OK ‘Derby’ Boomers…

A strange title for this article I know! Firstly, let me explain for those who don’t know the definitions used in this post…

Boomer – a person born in the years following the Second World War, when there was a temporary marked increase in the birth rate often defined as those individuals born between 1946 and 1964.

Millennial – a person born between the early 1980’s and the mid-1990’s to early 2000’s. Researchers tend to use the period 1981 to 1996 as a widely accepted definition.

It seems to me that Millennials are blaming Baby Boomers for their inability to afford to buy a property. So, have the Baby Boomers messed things up for the Millennials in terms of getting on the Derby property ladder? They bought their own council houses in the 80’s and 90’s, meaning there are no affordable homes for today’s youngsters, thus driving up the demand for rental homes and the price of homes and making them unaffordable.

I decided to look at the figures, which do not make for good reading…

The figures…

In 1980, the average Derby household income was just under £6,000 per annum and the average Derby house price was £17,133; whilst today, the average Derby household income is £28,455 per annum, yet the average household value is £217,800, meaning…

the average value of a Derby home was 2.86 times more than the average household income in 1980 compared to today, where it is 7.65 times a Derby household income

… it’s no wonder then that Millennials are pointing the finger at Baby Boomers!

The problems don’t just stop there. Not only do the newspapers state there is a housing crisis of affordability, but also a crisis of the availability of homes for people to live in. The political parties using housing as a ‘vote getter’ mentioned stats such as in 1981 there were 5.1 million council houses and today that stands at 1.6 million. This is important because, as a substantial number of people will never be able to afford to buy, social housing plays a significant role in homing them.

It all looks rather damning and the phrase ‘OK Boomer’ looks quite apt. (The phrase ‘OK Boomer’ become fashionable as it started as a way of showing Baby Boomers that things were “easier in the past”, yet now it has become just a way for younger people to discredit the views of older people).

Back to the figures… the political parties seemed to forget the numbers in social housing have risen from 0.4m to 2.6m homes in that time, therefore, whilst there is a drop in social housing, it’s a net figure of 2.3m fewer social-rented houses, instead of the 3.5m as the politicians state above.

Baby Boomers simply did the best they could with the circumstances given – it’s not like that these older generations have been conspiring in the food aisles of Waitrose or M&S on how to mess things up for the next generation. There are fundamental underlying problems in British society that means things are difficult for our younger people – it’s everyone’s responsibility to solve those underlying problems – we can’t just blame the Baby Boomers. Millennials aren’t morally superior to Baby Boomers just because they didn’t grow up in the same era of economic growth and house price inflation.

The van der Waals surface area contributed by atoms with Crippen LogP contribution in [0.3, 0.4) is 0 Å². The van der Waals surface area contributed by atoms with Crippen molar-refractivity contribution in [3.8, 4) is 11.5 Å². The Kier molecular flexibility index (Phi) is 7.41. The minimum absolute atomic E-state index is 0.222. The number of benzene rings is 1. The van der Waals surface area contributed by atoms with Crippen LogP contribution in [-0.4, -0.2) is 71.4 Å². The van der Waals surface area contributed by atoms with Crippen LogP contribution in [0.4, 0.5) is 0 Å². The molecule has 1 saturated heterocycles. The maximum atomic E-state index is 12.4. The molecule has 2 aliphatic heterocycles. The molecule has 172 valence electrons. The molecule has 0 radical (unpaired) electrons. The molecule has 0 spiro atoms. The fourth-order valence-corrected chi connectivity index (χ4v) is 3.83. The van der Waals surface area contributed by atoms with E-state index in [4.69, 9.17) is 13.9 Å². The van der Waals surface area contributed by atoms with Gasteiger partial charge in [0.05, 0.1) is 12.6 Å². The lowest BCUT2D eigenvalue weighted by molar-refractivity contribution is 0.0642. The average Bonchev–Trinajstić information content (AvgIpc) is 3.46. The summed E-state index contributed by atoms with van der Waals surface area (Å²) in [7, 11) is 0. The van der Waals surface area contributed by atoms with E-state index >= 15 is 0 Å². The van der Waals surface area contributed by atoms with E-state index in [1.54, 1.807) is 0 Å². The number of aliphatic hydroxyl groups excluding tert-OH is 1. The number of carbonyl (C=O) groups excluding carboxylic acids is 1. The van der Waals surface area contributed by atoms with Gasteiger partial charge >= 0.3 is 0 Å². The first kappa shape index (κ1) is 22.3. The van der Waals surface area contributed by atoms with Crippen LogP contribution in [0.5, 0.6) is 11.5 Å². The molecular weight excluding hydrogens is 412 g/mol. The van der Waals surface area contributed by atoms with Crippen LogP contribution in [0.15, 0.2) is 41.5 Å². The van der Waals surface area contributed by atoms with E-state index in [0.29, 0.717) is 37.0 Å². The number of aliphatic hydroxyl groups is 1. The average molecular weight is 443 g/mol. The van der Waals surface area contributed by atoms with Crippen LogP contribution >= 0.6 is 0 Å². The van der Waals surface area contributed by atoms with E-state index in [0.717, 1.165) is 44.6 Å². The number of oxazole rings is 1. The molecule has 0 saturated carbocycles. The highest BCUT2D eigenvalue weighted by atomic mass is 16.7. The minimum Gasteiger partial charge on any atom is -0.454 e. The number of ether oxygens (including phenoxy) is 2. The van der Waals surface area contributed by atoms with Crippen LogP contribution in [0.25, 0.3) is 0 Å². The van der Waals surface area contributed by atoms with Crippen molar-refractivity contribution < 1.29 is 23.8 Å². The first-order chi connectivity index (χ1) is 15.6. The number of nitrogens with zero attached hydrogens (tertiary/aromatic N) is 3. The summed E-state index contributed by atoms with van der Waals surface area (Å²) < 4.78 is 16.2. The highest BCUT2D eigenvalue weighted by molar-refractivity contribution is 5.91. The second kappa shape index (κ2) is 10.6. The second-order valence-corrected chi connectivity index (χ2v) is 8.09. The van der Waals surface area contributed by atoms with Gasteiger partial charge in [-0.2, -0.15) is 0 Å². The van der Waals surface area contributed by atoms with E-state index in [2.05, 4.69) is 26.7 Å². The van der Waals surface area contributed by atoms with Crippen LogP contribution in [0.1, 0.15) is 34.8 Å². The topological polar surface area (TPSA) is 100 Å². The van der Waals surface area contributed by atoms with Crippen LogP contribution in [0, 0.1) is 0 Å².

What about earnings?

What some people seem to forget is whilst Derby property values were lower, so were salaries.

The true cost of affordability is the mortgage payments. Assuming someone bought an average property in 1980 and again in 2019, using a 95% mortgage at the prevailing mortgage rate of 17.8% in 1980 and the current 1.65%, today in Derby the mortgage accounts for 35.4% of the household income compared to 48.9% in 1980.

Things were much tougher for homeowners in 1980….

The issue here is something much deeper. Baby Boomers say it is the Millennials’ own fault they can’t afford to buy their own home because they spend all their money on three holidays, avocado on toast, going out down the pub 3 times a week and buying the latest iPhone or suchlike whilst Millennials accuse the Baby Boomer generation for ruining the housing market ‘per se’ by being selfish!

Both are right and both are wrong.

Super Parents and Grandparents…

In our experience many Derby Baby Boomers are trying their best to help out their now grown up children and, in some cases, grandchildren with a deposit. They are fully aware of current Derby house prices compared to when they bought their own homes.

I am not a fan of attaching labels, be it Millennials, Baby Boomer or whatever.  It’s really a point of attitude and behaviour and circumstance rather than the date of your birth. Every generation has had its fair share of feast and famine and whilst I appreciate the irony of the title of this article, let’s stop labelling people and making assumptions, everyone needs to understand each generation’s issues and be more understanding!

Derby OAP’s are actually stuck!

Lets take a quick look at Derby’s older generation…

Of the 25,389 households in Derby where the head of the household is 65 years or older, an astounding 18,936 (or 74.6%) of those are owned, almost equal to the national average of 74.1%, which sounds great – yet nothing could be further from the truth.

I chat with many Derby pensioners who would like to move but cannot, as there is a scarcity of such properties for Derby mature people to downsize into. So, when the Millennials are blaming the Boomers for the lack of affordable properties around… just bear in mind that the situation is often out of their hands.

We will be doing a follow up article on how Derby’s older generation fit into the Derby housing market in more detail soon!